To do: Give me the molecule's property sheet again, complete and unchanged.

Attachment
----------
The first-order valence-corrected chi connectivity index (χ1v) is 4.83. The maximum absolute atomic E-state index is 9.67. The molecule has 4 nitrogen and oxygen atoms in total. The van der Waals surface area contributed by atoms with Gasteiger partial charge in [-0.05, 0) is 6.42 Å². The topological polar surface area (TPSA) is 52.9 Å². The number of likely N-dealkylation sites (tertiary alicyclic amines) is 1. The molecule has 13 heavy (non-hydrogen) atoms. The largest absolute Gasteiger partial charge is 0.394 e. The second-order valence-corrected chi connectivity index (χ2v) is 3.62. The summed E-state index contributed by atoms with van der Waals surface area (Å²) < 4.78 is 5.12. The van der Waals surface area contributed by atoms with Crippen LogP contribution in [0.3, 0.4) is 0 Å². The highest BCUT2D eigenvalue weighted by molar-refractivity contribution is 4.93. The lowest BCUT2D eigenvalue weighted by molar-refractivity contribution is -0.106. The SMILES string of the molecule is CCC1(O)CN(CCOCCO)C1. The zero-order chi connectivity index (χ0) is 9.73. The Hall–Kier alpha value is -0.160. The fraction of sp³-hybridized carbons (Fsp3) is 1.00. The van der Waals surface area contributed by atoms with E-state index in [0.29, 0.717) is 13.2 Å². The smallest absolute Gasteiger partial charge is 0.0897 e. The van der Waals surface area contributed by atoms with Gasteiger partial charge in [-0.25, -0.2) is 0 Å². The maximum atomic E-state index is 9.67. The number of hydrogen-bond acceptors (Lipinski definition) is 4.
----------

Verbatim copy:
The first-order valence-corrected chi connectivity index (χ1v) is 4.83. The maximum absolute atomic E-state index is 9.67. The molecule has 4 nitrogen and oxygen atoms in total. The van der Waals surface area contributed by atoms with Gasteiger partial charge in [-0.05, 0) is 6.42 Å². The topological polar surface area (TPSA) is 52.9 Å². The number of likely N-dealkylation sites (tertiary alicyclic amines) is 1. The molecule has 13 heavy (non-hydrogen) atoms. The largest absolute Gasteiger partial charge is 0.394 e. The second-order valence-corrected chi connectivity index (χ2v) is 3.62. The summed E-state index contributed by atoms with van der Waals surface area (Å²) < 4.78 is 5.12. The van der Waals surface area contributed by atoms with Crippen LogP contribution in [0.3, 0.4) is 0 Å². The highest BCUT2D eigenvalue weighted by molar-refractivity contribution is 4.93. The lowest BCUT2D eigenvalue weighted by molar-refractivity contribution is -0.106. The SMILES string of the molecule is CCC1(O)CN(CCOCCO)C1. The zero-order chi connectivity index (χ0) is 9.73. The Hall–Kier alpha value is -0.160. The fraction of sp³-hybridized carbons (Fsp3) is 1.00. The van der Waals surface area contributed by atoms with E-state index in [0.29, 0.717) is 13.2 Å². The smallest absolute Gasteiger partial charge is 0.0897 e. The van der Waals surface area contributed by atoms with Gasteiger partial charge in [-0.25, -0.2) is 0 Å². The maximum atomic E-state index is 9.67. The number of hydrogen-bond acceptors (Lipinski definition) is 4.